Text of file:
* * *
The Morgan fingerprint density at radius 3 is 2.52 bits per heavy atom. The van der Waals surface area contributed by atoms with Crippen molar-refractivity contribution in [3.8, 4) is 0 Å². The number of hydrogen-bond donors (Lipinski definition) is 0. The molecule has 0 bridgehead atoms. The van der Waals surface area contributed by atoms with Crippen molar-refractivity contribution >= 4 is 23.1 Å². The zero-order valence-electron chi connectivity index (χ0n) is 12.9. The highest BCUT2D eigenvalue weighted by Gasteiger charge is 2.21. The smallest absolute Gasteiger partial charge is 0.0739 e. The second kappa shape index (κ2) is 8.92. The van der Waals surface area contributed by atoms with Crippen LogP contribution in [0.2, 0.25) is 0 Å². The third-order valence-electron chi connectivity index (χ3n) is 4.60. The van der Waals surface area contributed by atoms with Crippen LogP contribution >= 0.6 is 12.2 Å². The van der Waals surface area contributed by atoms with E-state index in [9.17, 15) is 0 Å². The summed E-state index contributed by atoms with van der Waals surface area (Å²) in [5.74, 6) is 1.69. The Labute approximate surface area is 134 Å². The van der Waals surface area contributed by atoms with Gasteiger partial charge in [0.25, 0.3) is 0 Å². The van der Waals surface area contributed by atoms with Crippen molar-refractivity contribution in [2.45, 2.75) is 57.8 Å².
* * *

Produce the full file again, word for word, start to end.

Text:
The Morgan fingerprint density at radius 3 is 2.52 bits per heavy atom. The van der Waals surface area contributed by atoms with Crippen molar-refractivity contribution in [3.8, 4) is 0 Å². The number of hydrogen-bond donors (Lipinski definition) is 0. The molecule has 0 bridgehead atoms. The van der Waals surface area contributed by atoms with Crippen molar-refractivity contribution >= 4 is 23.1 Å². The zero-order valence-electron chi connectivity index (χ0n) is 12.9. The highest BCUT2D eigenvalue weighted by Gasteiger charge is 2.21. The smallest absolute Gasteiger partial charge is 0.0739 e. The second kappa shape index (κ2) is 8.92. The van der Waals surface area contributed by atoms with Crippen LogP contribution in [0.2, 0.25) is 0 Å². The third-order valence-electron chi connectivity index (χ3n) is 4.60. The van der Waals surface area contributed by atoms with Crippen LogP contribution >= 0.6 is 12.2 Å². The van der Waals surface area contributed by atoms with E-state index in [9.17, 15) is 0 Å². The summed E-state index contributed by atoms with van der Waals surface area (Å²) in [5.74, 6) is 1.69. The Labute approximate surface area is 134 Å². The van der Waals surface area contributed by atoms with Gasteiger partial charge in [0.25, 0.3) is 0 Å². The van der Waals surface area contributed by atoms with Crippen molar-refractivity contribution in [2.45, 2.75) is 57.8 Å².